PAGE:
EDITORIAL: Right sense of urgency required

Fri, Oct 05, 2012 - Page 8

The actions of President Ma Ying-jeou (馬英九) and his administration since the beginning of Ma’s second term show how much ill-will officials with a false sense of urgency can generate in only five months.

Following his re-election, Ma wasted no time in announcing fuel and electricity price hikes, saying price subsidies were wrong and could cause the closure of state-owned Taipower and CPC Corp, Taiwan, as well as jeopardizing efforts to reduce carbon emissions.

A defiant Ma decided that his reform plan was correct and ignored public calls to tackle poor management before raising prices. The results were a general rise in commodity prices and a “misery index” — the sum of the unemployment rate and the inflation rate — of 7.82 at the end of August. This was the highest among the four Asian Tigers of South Korea, Hong Kong, Singapore and Taiwan.

With his credibility and approval ratings dropping to their lowest levels since his first inauguration in 2008 and the opposition’s initiation of a motion of no confidence against the Cabinet, Ma again felt the need for urgent change.

He appointed a pair of confidants to key positions — King Pu-tsung (金溥聰) as representative to the US and Wang Yu-chi (王郁琦) as Mainland Affairs Council minister — but left unpopular and controversial officials in charge of economic affairs.

The “presidential legacy” of developing sound relations with Beijing and “the best relationship with the US in six decades” — rather than tackling the sluggishness in Taiwan’s economy — was what was on Ma’s mind with his latest personnel decisions, analysts said.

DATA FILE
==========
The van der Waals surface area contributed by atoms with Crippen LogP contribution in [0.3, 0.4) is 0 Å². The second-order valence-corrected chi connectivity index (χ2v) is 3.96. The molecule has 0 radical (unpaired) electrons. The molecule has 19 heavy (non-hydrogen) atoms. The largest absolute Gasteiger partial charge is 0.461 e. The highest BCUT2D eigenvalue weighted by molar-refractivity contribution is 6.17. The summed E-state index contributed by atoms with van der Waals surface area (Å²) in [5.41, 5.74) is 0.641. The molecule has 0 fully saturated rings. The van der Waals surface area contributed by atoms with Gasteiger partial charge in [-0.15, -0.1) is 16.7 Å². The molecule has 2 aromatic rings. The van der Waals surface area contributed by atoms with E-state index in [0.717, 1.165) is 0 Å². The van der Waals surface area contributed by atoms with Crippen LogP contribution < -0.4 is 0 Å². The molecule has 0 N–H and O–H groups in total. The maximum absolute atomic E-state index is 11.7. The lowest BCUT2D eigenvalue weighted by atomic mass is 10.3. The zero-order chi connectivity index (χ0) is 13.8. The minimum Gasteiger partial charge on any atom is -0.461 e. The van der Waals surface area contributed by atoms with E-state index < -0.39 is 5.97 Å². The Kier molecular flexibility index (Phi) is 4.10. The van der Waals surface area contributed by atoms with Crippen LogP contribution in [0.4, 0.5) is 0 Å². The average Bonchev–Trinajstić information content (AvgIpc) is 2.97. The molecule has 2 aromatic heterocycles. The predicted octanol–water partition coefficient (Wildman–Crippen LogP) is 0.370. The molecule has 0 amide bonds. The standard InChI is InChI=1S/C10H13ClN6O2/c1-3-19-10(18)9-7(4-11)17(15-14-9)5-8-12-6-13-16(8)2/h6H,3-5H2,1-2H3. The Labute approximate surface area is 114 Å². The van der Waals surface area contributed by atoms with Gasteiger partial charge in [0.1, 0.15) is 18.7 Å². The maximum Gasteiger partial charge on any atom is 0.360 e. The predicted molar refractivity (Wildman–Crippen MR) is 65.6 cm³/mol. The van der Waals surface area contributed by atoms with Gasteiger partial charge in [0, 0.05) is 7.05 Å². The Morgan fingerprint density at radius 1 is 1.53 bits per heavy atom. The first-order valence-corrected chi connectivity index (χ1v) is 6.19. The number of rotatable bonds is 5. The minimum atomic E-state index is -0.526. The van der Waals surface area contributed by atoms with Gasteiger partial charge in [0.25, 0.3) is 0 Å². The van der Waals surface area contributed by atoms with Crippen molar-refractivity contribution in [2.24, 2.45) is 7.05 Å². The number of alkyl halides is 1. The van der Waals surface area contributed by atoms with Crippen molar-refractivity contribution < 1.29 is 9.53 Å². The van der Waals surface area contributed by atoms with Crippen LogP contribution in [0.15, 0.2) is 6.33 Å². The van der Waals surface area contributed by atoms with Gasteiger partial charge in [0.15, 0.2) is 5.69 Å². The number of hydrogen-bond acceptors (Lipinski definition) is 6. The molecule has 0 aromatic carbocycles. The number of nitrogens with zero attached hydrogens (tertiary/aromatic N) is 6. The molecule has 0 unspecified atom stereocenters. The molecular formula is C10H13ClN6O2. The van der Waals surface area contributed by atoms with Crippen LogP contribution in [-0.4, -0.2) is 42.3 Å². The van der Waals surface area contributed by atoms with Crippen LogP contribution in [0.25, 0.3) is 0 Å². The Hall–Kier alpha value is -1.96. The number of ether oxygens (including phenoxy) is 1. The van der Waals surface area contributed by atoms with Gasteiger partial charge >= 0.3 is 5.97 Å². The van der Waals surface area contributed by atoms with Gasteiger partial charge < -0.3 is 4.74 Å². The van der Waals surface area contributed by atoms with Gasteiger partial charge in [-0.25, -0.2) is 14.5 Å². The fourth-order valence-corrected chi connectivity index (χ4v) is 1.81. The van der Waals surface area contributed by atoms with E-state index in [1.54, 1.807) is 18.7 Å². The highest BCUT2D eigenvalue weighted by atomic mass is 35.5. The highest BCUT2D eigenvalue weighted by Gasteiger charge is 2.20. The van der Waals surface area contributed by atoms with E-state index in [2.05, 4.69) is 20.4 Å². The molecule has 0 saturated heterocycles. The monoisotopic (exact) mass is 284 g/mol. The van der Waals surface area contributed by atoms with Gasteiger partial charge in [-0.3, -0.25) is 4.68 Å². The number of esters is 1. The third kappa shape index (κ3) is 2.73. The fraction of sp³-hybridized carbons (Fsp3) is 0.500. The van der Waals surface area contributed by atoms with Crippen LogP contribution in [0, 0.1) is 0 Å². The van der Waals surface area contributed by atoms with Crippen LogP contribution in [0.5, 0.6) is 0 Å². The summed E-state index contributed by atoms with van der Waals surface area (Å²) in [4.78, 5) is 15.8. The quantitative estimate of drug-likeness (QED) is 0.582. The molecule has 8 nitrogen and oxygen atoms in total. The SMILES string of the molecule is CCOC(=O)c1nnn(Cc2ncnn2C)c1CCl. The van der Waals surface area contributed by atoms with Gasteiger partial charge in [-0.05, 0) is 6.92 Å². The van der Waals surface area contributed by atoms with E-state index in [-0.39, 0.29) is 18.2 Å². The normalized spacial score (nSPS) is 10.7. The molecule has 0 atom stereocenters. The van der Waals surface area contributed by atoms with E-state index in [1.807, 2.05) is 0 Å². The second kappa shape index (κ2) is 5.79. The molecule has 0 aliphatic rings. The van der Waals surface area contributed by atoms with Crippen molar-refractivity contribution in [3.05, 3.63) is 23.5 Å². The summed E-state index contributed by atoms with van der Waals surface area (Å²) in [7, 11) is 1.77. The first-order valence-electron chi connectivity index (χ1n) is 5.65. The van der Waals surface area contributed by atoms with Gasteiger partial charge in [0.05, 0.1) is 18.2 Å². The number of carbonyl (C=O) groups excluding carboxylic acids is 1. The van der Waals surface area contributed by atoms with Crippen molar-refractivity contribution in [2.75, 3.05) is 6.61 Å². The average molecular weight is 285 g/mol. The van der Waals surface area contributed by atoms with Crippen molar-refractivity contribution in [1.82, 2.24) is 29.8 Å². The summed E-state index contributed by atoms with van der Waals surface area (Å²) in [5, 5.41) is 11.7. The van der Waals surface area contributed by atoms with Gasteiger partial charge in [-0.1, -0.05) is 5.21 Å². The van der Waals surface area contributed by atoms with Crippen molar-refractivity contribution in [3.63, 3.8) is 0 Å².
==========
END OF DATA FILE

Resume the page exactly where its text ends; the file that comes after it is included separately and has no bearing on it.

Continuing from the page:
Feeling the heat about a lack of economic progress, Ma was prompted by a fresh urge to do something spectacular. The Executive Yuan would turn round the domestic economic situation and work to bring about the “sensible economy” the Cabinet had pledged within 30 days, Ma said on Sept. 24.

His administration was not so urgent about workers’ salary levels returning to where they were 13 years ago, with Premier Sean Chen (陳冲) holding off a recommended minimum monthly wage increase of a mere NT$267.

Let’s also not forget about the Control Yuan, which is tasked with monitoring the other branches of government but appears to have done everything but its designated task.

Control Yuan President Wang Chien-shien (王建煊) has been criticized for his behavior, including hosting a wedding banquet at the Control Yuan’s assembly hall and commenting on topics such as filial piety and sexual positions. His sense of urgency on everything but monitoring government agencies has also been noted.

Rather than a lack of urgency, it is the false sense of urgency which seems to affect government officials that raises concern, because this administration has not only failed to address people’s needs but has also arrogantly assumed that it was thinking two steps ahead. This has almost come to a point where the government would be embarrassed if it implemented policies demanded by the opposition and the Taiwanese people.

While we should not expect this pattern to change overnight, the country will be in deep trouble if the government does not stand on the same side as, and think like, the Taiwanese people, as Ma promised during his presidential campaign.